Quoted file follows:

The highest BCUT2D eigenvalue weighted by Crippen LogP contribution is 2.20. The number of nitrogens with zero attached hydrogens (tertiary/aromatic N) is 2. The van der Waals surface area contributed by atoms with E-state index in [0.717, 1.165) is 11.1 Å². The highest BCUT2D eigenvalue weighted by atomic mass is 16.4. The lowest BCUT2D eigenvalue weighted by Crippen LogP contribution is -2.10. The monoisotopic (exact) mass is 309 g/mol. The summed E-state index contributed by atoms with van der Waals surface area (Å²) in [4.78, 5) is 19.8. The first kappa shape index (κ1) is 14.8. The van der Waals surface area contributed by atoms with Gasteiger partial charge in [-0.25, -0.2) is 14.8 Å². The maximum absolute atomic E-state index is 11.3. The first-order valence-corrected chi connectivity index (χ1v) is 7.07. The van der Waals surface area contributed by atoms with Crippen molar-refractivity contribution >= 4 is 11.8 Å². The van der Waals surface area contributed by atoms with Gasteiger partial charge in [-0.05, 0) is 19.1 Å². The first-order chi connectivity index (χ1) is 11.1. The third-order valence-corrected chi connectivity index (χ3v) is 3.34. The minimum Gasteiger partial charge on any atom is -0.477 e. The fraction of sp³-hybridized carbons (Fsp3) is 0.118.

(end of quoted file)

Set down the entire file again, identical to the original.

The highest BCUT2D eigenvalue weighted by Crippen LogP contribution is 2.20. The number of nitrogens with zero attached hydrogens (tertiary/aromatic N) is 2. The van der Waals surface area contributed by atoms with E-state index in [0.717, 1.165) is 11.1 Å². The highest BCUT2D eigenvalue weighted by atomic mass is 16.4. The lowest BCUT2D eigenvalue weighted by Crippen LogP contribution is -2.10. The monoisotopic (exact) mass is 309 g/mol. The summed E-state index contributed by atoms with van der Waals surface area (Å²) in [4.78, 5) is 19.8. The first kappa shape index (κ1) is 14.8. The van der Waals surface area contributed by atoms with Gasteiger partial charge in [-0.25, -0.2) is 14.8 Å². The maximum absolute atomic E-state index is 11.3. The first-order valence-corrected chi connectivity index (χ1v) is 7.07. The van der Waals surface area contributed by atoms with Crippen molar-refractivity contribution >= 4 is 11.8 Å². The van der Waals surface area contributed by atoms with Gasteiger partial charge in [-0.05, 0) is 19.1 Å². The first-order chi connectivity index (χ1) is 11.1. The third-order valence-corrected chi connectivity index (χ3v) is 3.34. The minimum Gasteiger partial charge on any atom is -0.477 e. The fraction of sp³-hybridized carbons (Fsp3) is 0.118.